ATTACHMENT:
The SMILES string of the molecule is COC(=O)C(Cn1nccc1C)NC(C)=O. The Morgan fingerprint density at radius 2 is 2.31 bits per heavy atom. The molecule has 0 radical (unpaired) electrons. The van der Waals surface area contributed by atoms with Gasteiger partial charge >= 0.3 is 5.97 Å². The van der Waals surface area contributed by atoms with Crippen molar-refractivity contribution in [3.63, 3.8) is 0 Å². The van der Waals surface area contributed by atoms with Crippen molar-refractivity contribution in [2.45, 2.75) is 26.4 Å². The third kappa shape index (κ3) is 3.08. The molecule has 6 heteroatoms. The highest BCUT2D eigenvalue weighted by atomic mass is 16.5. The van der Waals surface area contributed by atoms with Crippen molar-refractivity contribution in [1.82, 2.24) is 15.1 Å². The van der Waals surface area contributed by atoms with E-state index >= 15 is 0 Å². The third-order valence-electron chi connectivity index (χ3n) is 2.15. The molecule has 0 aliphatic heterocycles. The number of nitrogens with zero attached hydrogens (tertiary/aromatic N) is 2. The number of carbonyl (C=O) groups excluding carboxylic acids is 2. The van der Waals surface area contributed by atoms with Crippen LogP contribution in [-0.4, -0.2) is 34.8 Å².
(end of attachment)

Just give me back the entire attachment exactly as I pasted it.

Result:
The SMILES string of the molecule is COC(=O)C(Cn1nccc1C)NC(C)=O. The Morgan fingerprint density at radius 2 is 2.31 bits per heavy atom. The molecule has 0 radical (unpaired) electrons. The van der Waals surface area contributed by atoms with Gasteiger partial charge >= 0.3 is 5.97 Å². The van der Waals surface area contributed by atoms with Crippen molar-refractivity contribution in [3.63, 3.8) is 0 Å². The van der Waals surface area contributed by atoms with Crippen molar-refractivity contribution in [2.45, 2.75) is 26.4 Å². The third kappa shape index (κ3) is 3.08. The molecule has 6 heteroatoms. The highest BCUT2D eigenvalue weighted by atomic mass is 16.5. The van der Waals surface area contributed by atoms with Crippen molar-refractivity contribution in [1.82, 2.24) is 15.1 Å². The van der Waals surface area contributed by atoms with E-state index >= 15 is 0 Å². The third-order valence-electron chi connectivity index (χ3n) is 2.15. The molecule has 0 aliphatic heterocycles. The number of nitrogens with zero attached hydrogens (tertiary/aromatic N) is 2. The number of carbonyl (C=O) groups excluding carboxylic acids is 2. The van der Waals surface area contributed by atoms with Crippen LogP contribution in [-0.4, -0.2) is 34.8 Å².